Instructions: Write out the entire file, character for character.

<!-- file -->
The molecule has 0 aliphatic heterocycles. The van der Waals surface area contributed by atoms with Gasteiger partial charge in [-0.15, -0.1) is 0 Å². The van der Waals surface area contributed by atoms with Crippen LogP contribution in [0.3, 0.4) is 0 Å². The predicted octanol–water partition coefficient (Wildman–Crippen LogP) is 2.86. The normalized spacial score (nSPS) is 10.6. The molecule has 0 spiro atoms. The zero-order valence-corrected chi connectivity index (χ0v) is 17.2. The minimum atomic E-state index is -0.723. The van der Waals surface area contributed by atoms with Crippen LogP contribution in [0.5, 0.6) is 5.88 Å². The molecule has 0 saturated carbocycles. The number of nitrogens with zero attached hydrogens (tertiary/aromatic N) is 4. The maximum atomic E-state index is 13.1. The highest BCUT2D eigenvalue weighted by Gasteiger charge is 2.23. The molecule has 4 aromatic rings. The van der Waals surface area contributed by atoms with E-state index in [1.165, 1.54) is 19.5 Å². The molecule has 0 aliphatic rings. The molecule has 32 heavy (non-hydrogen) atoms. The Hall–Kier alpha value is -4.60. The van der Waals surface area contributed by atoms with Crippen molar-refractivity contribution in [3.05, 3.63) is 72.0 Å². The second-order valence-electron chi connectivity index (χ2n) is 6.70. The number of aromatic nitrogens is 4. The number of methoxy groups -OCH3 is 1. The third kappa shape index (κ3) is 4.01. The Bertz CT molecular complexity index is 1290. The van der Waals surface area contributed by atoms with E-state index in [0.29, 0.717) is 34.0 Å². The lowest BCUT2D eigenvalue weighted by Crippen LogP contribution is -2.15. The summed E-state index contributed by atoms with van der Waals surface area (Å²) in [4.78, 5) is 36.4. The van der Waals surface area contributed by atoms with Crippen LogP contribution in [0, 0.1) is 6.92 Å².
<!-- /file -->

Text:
The molecule has 0 aliphatic heterocycles. The van der Waals surface area contributed by atoms with Gasteiger partial charge in [-0.15, -0.1) is 0 Å². The van der Waals surface area contributed by atoms with Crippen LogP contribution in [0.3, 0.4) is 0 Å². The predicted octanol–water partition coefficient (Wildman–Crippen LogP) is 2.86. The normalized spacial score (nSPS) is 10.6. The molecule has 0 spiro atoms. The zero-order valence-corrected chi connectivity index (χ0v) is 17.2. The minimum atomic E-state index is -0.723. The van der Waals surface area contributed by atoms with Crippen LogP contribution in [0.5, 0.6) is 5.88 Å². The molecule has 0 saturated carbocycles. The number of nitrogens with zero attached hydrogens (tertiary/aromatic N) is 4. The maximum atomic E-state index is 13.1. The highest BCUT2D eigenvalue weighted by Gasteiger charge is 2.23. The molecule has 4 aromatic rings. The van der Waals surface area contributed by atoms with E-state index in [1.165, 1.54) is 19.5 Å². The molecule has 0 aliphatic rings. The molecule has 32 heavy (non-hydrogen) atoms. The Hall–Kier alpha value is -4.60. The van der Waals surface area contributed by atoms with Crippen molar-refractivity contribution in [3.05, 3.63) is 72.0 Å². The second-order valence-electron chi connectivity index (χ2n) is 6.70. The number of aromatic nitrogens is 4. The number of methoxy groups -OCH3 is 1. The third kappa shape index (κ3) is 4.01. The Bertz CT molecular complexity index is 1290. The van der Waals surface area contributed by atoms with E-state index in [0.29, 0.717) is 34.0 Å². The lowest BCUT2D eigenvalue weighted by Crippen LogP contribution is -2.15. The summed E-state index contributed by atoms with van der Waals surface area (Å²) in [4.78, 5) is 36.4. The van der Waals surface area contributed by atoms with Crippen LogP contribution in [0, 0.1) is 6.92 Å².